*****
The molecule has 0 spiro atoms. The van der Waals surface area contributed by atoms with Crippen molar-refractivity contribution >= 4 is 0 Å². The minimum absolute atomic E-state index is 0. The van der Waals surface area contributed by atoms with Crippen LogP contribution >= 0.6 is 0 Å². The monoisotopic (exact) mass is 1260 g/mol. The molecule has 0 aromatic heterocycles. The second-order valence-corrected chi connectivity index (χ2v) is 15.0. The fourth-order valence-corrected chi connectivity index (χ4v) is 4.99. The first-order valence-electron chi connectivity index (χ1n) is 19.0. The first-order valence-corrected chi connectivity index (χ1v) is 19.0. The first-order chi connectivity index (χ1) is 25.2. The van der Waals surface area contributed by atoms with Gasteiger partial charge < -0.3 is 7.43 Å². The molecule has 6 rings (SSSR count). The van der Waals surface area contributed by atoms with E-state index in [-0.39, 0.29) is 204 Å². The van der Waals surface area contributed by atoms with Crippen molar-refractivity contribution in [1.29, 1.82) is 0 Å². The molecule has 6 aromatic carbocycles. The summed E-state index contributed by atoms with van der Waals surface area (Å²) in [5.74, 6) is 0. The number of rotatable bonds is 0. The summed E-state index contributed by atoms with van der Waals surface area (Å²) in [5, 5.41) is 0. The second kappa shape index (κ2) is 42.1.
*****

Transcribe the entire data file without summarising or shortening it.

The molecule has 0 spiro atoms. The van der Waals surface area contributed by atoms with Crippen molar-refractivity contribution >= 4 is 0 Å². The minimum absolute atomic E-state index is 0. The van der Waals surface area contributed by atoms with Crippen LogP contribution >= 0.6 is 0 Å². The monoisotopic (exact) mass is 1260 g/mol. The molecule has 0 aromatic heterocycles. The second-order valence-corrected chi connectivity index (χ2v) is 15.0. The fourth-order valence-corrected chi connectivity index (χ4v) is 4.99. The first-order valence-electron chi connectivity index (χ1n) is 19.0. The first-order valence-corrected chi connectivity index (χ1v) is 19.0. The first-order chi connectivity index (χ1) is 25.2. The van der Waals surface area contributed by atoms with Gasteiger partial charge < -0.3 is 7.43 Å². The molecule has 6 rings (SSSR count). The van der Waals surface area contributed by atoms with E-state index in [-0.39, 0.29) is 204 Å². The van der Waals surface area contributed by atoms with Crippen molar-refractivity contribution in [1.29, 1.82) is 0 Å². The molecule has 6 aromatic carbocycles. The summed E-state index contributed by atoms with van der Waals surface area (Å²) in [5.74, 6) is 0. The number of rotatable bonds is 0. The summed E-state index contributed by atoms with van der Waals surface area (Å²) in [5, 5.41) is 0. The second kappa shape index (κ2) is 42.1.